Cisco Systems Inc-v-Arista Networks, Inc

Filing 772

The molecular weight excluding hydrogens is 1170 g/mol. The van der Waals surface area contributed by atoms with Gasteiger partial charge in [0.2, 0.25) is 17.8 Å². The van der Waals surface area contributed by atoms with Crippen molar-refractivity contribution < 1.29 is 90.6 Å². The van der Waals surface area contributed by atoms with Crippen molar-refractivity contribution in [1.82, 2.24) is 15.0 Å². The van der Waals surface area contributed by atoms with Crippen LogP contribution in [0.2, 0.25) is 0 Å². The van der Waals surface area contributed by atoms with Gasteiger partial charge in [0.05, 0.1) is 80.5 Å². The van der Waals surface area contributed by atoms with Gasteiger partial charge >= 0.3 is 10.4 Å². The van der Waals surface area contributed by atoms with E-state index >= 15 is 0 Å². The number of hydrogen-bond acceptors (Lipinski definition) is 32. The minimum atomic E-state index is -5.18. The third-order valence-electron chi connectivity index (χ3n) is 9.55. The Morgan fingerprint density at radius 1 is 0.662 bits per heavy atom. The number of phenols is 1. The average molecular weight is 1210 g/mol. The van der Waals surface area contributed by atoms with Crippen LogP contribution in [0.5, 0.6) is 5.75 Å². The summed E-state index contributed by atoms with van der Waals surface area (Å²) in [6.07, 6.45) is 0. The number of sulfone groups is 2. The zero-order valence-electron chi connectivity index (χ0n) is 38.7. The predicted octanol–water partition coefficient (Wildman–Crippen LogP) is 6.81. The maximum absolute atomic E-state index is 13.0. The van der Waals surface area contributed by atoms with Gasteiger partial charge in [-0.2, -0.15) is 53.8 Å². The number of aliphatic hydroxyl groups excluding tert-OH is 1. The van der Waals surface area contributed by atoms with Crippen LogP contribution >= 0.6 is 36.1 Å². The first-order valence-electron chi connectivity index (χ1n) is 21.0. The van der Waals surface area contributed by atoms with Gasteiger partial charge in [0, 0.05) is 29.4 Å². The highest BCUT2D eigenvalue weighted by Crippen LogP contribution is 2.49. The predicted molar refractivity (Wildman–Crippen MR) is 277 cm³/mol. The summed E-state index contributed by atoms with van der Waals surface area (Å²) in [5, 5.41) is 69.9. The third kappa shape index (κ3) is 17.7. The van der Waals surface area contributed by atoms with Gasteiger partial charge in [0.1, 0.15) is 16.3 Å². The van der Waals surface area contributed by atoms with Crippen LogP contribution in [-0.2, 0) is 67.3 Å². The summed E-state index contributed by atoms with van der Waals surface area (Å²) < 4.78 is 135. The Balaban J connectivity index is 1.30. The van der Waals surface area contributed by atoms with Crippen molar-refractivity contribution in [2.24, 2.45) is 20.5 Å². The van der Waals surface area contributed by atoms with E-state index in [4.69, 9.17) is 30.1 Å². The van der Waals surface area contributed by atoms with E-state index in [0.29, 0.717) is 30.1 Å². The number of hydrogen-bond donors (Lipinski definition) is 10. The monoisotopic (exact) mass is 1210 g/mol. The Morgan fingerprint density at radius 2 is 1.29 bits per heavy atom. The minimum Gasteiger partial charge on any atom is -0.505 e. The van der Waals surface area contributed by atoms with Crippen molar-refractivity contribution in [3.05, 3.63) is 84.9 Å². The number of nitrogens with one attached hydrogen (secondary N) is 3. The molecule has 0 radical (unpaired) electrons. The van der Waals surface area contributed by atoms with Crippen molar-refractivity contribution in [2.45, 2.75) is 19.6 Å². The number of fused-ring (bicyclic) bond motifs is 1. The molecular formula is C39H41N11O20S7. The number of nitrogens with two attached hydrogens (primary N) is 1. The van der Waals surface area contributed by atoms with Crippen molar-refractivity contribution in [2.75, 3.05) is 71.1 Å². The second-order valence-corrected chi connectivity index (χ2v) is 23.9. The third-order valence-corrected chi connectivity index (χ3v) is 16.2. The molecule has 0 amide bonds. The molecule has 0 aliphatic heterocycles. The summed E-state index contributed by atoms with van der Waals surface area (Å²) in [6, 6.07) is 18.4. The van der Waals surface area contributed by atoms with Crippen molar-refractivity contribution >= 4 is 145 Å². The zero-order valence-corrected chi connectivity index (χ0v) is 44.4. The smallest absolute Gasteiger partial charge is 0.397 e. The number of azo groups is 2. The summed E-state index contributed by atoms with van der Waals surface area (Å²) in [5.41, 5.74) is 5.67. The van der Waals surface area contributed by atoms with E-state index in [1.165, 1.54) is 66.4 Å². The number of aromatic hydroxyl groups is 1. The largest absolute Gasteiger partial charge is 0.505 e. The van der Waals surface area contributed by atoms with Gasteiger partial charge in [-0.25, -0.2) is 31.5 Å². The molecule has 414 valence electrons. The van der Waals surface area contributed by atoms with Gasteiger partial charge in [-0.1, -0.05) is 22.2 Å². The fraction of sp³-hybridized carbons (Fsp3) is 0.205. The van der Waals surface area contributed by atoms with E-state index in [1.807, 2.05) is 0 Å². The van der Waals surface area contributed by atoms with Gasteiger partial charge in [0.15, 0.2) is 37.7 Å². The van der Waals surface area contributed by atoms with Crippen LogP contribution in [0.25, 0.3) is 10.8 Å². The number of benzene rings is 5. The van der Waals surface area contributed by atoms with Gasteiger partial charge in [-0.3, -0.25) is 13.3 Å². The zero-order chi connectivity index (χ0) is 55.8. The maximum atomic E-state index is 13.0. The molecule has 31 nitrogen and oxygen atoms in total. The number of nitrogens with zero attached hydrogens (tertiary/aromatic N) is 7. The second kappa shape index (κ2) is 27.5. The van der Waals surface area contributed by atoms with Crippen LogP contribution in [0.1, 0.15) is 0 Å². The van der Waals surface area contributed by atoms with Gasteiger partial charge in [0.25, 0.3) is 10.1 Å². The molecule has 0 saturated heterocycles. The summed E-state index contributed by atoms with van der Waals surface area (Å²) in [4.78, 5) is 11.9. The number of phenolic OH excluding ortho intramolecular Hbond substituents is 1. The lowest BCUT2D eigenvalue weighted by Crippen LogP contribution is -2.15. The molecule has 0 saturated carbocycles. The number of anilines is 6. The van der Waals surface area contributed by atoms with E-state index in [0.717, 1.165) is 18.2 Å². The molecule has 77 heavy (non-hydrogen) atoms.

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1 2 3 UNITED STATES DISTRICT COURT 4 NORTHERN DISTRICT OF CALIFORNIA 5 SAN JOSE DIVISION 6 7 CISCO SYSTEMS, INC., Case No. 14-cv-05344-BLF Plaintiff, 8 v. ORDER GRANTING MOTION TO SEAL 9 10 ARISTA NETWORKS, INC., [Re: ECF 768, 771] Defendant. United States District Court Northern District of California 11 12 Before the Court is Plaintiff Cisco Systems, Inc. (“Cisco”)’s administrative motion to file 13 14 under seal certain portions of the trial transcripts. ECF 768. Arista Networks, Inc. (“Arista”) 15 Arista filed an opposition, to which Cisco seeks leave to file a reply in further support of the 16 motion. ECF 769, 771. For the reasons stated below, the motion is GRANTED and Cisco’s 17 motion for leave to file a reply is TERMINATED as moot. 18 19 I. LEGAL STANDARD There is a “strong presumption in favor of access” to judicial records. Kamakana v. City & 20 Cnty. of Honolulu, 447 F.3d 1172, 1178 (9th Cir. 2006) (quoting Foltz v. State Farm Mut. Auto. 21 Ins. Co., 331 F.3d 1122, 1135 (9th Cir. 2003)). A party seeking to seal judicial records bears the 22 burden of overcoming this presumption by articulating “compelling reasons supported by specific 23 factual findings that outweigh the general history of access and the public policies favoring 24 disclosure.” Id. at 1178-79. Compelling reasons for sealing court files generally exist when such 25 “‘court files might have become a vehicle for improper purposes,’ such as the use of records to 26 gratify private spite, promote public scandal, circulate libelous statements, or release trade 27 secrets.” Id. (quoting Nixon v. Warner Commc’ns, Inc., 435 U.S. 589, 598 (1978)). However, 28 “[t]he mere fact that the production of records may lead to a litigant’s embarrassment, 1 incrimination, or exposure to further litigation will not, without more, compel the court to seal its 2 records.” Kamakana, 447 F.3d at 1179. Ultimately, “[w]hat constitutes a ‘compelling reason’ is 3 ‘best left to the sound discretion of the trial court.’” Ctr. for Auto Safety v. Chrslyer Grp., LLC, 4 809 F.3d 1092, 1097 (9th Cir. 2016). 5 In this District, parties seeking to seal transcripts of proceedings must furthermore follow 6 Civil Local Rule 79-5 and General Order No. 59, which require, inter alia, that a sealing request 7 be “narrowly tailored to seek sealing only of sealable material.” Civil L.R. 79-5(b). Where the 8 submitting party seeks to file under seal a document designated confidential by another party, the 9 burden of articulating compelling reasons for sealing is placed on the designating party. Id. 795(e). General Order No. 59 sets forth the time frame in which a transcript of a proceeding will be 11 United States District Court Northern District of California 10 made public and the procedure by which a party may request redactions. 12 13 II. DISCUSSION Cisco argues that the motion should be granted because it is seeking to redact narrow 14 portions of the trial transcripts relating to terms of a confidential agreement and Cisco’s 15 confidential business and litigation strategies. Mot. 2, ECF 768; Jenkins Decl. 1, ECF 768-1. 16 Arista opposes the motion because Cisco did not follow the procedures to redact court transcripts 17 as required by General Order No. 59. According to Arista, Cisco did not file a “Notice of Intent to 18 Request Redaction” for at least one of the transcript days and waited over two months after the 19 filing of its “Notice of Intent to Request Redaction” before filing the instant motion. Opp’n 1 -2, 20 ECF 769. 21 Although Cisco may or may not have complied with the procedures required by General 22 Order No. 59, the Court nonetheless will consider the motion and need not determine whether this 23 motion is timely. The timeliness requirement of General Order No. 59 is not jurisdictional. See, 24 e.g., U.S., ex rel. Meyer v. Horizon Health Corp., No. 00-1303 SBA, 2007 WL 518607, at *3 25 (N.D. Cal. Feb. 13, 2007) (holding that “timeliness requirement of Rule 54(d)(1) is not 26 jurisdictional”). Moreover, the transcripts relevant to this motion still remain locked and 27 unavailable to the public to date. Accordingly, the Court will exercise its discretion to consider 28 this motion. 2 The Court has reviewed Cisco’s sealing motion and declaration of Sara Jenkins in support 1 2 thereof. According to the declaration, the portions of the transcripts should be sealed because they 3 contain confidential information based on a non-public agreement that reveals Cisco’s litigation 4 strategies. ECF 768-1 ¶ 3. The Court finds that Cisco has articulated compelling reasons to seal 5 certain portions of the transcripts. The proposed redactions are also narrowly tailored. 6 III. For the foregoing reasons, the sealing motion at ECF 768 is GRANTED and the following 7 8 ORDER narrowly tailored portions of the trial transcript are to be sealed:  1187:2-5 10  1188:4-1190:16 11 United States District Court Northern District of California 9  1191:6-1192:3 12  1199:18-21 13  1720:9-14 14  1765:23-25 15  1771:11-17 16  2130:4-7 17  2130:16-8 18  2264:15-20 19  2760:8-10 20  2789:1-5 21 22 23 24 Dated: February 24, 2017 ______________________________________ BETH LABSON FREEMAN United States District Judge 25 26 27 28 3

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